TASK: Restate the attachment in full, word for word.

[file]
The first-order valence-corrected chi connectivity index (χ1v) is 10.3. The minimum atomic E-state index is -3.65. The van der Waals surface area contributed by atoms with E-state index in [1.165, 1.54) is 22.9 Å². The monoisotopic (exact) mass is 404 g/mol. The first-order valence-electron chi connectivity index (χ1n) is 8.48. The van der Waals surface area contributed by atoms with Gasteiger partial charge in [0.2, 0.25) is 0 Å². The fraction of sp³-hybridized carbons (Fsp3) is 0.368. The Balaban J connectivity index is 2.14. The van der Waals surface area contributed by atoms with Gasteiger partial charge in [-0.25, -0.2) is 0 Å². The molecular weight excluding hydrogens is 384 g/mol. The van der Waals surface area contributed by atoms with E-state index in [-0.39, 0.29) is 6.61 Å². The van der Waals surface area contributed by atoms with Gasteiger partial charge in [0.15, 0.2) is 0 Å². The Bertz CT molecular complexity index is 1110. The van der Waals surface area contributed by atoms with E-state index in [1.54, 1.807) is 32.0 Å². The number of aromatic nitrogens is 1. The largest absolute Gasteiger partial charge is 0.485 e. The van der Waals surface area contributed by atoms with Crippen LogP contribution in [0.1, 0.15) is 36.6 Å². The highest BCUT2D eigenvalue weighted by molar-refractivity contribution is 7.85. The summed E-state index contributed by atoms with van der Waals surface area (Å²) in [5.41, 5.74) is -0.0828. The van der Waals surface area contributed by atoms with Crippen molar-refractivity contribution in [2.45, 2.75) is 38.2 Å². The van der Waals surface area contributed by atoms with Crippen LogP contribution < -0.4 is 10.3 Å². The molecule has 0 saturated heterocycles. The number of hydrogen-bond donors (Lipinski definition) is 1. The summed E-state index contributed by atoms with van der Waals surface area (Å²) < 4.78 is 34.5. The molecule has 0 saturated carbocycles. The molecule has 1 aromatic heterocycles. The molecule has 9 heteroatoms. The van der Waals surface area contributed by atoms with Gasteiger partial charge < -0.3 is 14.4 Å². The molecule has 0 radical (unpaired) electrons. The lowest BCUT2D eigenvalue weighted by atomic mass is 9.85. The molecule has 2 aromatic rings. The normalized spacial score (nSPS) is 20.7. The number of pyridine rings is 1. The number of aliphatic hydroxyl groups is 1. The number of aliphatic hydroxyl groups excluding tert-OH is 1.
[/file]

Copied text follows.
The first-order valence-corrected chi connectivity index (χ1v) is 10.3. The minimum atomic E-state index is -3.65. The van der Waals surface area contributed by atoms with E-state index in [1.165, 1.54) is 22.9 Å². The monoisotopic (exact) mass is 404 g/mol. The first-order valence-electron chi connectivity index (χ1n) is 8.48. The van der Waals surface area contributed by atoms with Gasteiger partial charge in [0.2, 0.25) is 0 Å². The fraction of sp³-hybridized carbons (Fsp3) is 0.368. The Balaban J connectivity index is 2.14. The van der Waals surface area contributed by atoms with Gasteiger partial charge in [-0.25, -0.2) is 0 Å². The molecular weight excluding hydrogens is 384 g/mol. The van der Waals surface area contributed by atoms with E-state index in [-0.39, 0.29) is 6.61 Å². The van der Waals surface area contributed by atoms with Gasteiger partial charge in [0.15, 0.2) is 0 Å². The Bertz CT molecular complexity index is 1110. The van der Waals surface area contributed by atoms with E-state index in [1.54, 1.807) is 32.0 Å². The number of aromatic nitrogens is 1. The largest absolute Gasteiger partial charge is 0.485 e. The van der Waals surface area contributed by atoms with Crippen LogP contribution in [0.1, 0.15) is 36.6 Å². The highest BCUT2D eigenvalue weighted by molar-refractivity contribution is 7.85. The summed E-state index contributed by atoms with van der Waals surface area (Å²) in [5.41, 5.74) is -0.0828. The van der Waals surface area contributed by atoms with Crippen molar-refractivity contribution in [2.45, 2.75) is 38.2 Å². The van der Waals surface area contributed by atoms with Crippen LogP contribution < -0.4 is 10.3 Å². The molecule has 0 saturated heterocycles. The number of hydrogen-bond donors (Lipinski definition) is 1. The summed E-state index contributed by atoms with van der Waals surface area (Å²) < 4.78 is 34.5. The molecule has 0 saturated carbocycles. The molecule has 1 aromatic heterocycles. The molecule has 9 heteroatoms. The van der Waals surface area contributed by atoms with Gasteiger partial charge < -0.3 is 14.4 Å². The molecule has 0 radical (unpaired) electrons. The lowest BCUT2D eigenvalue weighted by atomic mass is 9.85. The molecule has 2 aromatic rings. The normalized spacial score (nSPS) is 20.7. The number of pyridine rings is 1. The number of aliphatic hydroxyl groups is 1. The number of aliphatic hydroxyl groups excluding tert-OH is 1.